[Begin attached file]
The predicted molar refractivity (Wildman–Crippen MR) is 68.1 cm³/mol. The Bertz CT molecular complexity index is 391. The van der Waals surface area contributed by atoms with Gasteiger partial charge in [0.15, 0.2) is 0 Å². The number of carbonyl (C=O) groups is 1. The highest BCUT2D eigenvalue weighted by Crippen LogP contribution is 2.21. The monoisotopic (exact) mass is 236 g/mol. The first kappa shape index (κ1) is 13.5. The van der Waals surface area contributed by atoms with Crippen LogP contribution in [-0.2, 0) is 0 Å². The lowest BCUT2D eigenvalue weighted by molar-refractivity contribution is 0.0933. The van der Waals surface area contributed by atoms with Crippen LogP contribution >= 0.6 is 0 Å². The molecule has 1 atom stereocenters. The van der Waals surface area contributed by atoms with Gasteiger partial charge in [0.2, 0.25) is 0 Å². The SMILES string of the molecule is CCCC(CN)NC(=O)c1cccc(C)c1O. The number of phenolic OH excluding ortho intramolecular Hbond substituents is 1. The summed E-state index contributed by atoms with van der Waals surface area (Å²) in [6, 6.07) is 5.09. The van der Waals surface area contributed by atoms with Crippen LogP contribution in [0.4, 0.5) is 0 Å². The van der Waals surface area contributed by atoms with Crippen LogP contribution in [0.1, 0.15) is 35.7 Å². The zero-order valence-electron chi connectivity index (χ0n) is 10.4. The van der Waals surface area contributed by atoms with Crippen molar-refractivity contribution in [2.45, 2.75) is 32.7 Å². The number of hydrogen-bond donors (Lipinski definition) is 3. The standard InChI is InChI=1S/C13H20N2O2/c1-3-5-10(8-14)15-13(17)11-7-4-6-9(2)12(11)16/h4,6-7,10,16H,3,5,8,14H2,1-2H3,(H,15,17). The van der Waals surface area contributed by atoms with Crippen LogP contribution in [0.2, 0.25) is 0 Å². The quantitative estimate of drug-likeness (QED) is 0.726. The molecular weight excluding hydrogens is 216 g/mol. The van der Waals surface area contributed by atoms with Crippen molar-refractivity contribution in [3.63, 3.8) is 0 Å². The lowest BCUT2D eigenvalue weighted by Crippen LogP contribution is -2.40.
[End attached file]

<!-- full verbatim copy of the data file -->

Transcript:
The predicted molar refractivity (Wildman–Crippen MR) is 68.1 cm³/mol. The Bertz CT molecular complexity index is 391. The van der Waals surface area contributed by atoms with Gasteiger partial charge in [0.15, 0.2) is 0 Å². The number of carbonyl (C=O) groups is 1. The highest BCUT2D eigenvalue weighted by Crippen LogP contribution is 2.21. The monoisotopic (exact) mass is 236 g/mol. The first kappa shape index (κ1) is 13.5. The van der Waals surface area contributed by atoms with Crippen LogP contribution in [-0.2, 0) is 0 Å². The lowest BCUT2D eigenvalue weighted by molar-refractivity contribution is 0.0933. The van der Waals surface area contributed by atoms with Crippen LogP contribution >= 0.6 is 0 Å². The molecule has 1 atom stereocenters. The van der Waals surface area contributed by atoms with Gasteiger partial charge in [0.2, 0.25) is 0 Å². The SMILES string of the molecule is CCCC(CN)NC(=O)c1cccc(C)c1O. The number of phenolic OH excluding ortho intramolecular Hbond substituents is 1. The summed E-state index contributed by atoms with van der Waals surface area (Å²) in [6, 6.07) is 5.09. The van der Waals surface area contributed by atoms with Crippen LogP contribution in [0.4, 0.5) is 0 Å². The van der Waals surface area contributed by atoms with Crippen LogP contribution in [0.1, 0.15) is 35.7 Å². The zero-order valence-electron chi connectivity index (χ0n) is 10.4. The van der Waals surface area contributed by atoms with Crippen molar-refractivity contribution in [2.45, 2.75) is 32.7 Å². The number of hydrogen-bond donors (Lipinski definition) is 3. The standard InChI is InChI=1S/C13H20N2O2/c1-3-5-10(8-14)15-13(17)11-7-4-6-9(2)12(11)16/h4,6-7,10,16H,3,5,8,14H2,1-2H3,(H,15,17). The van der Waals surface area contributed by atoms with Crippen LogP contribution in [0.2, 0.25) is 0 Å². The quantitative estimate of drug-likeness (QED) is 0.726. The molecular weight excluding hydrogens is 216 g/mol. The van der Waals surface area contributed by atoms with Crippen molar-refractivity contribution in [3.63, 3.8) is 0 Å². The lowest BCUT2D eigenvalue weighted by Crippen LogP contribution is -2.40.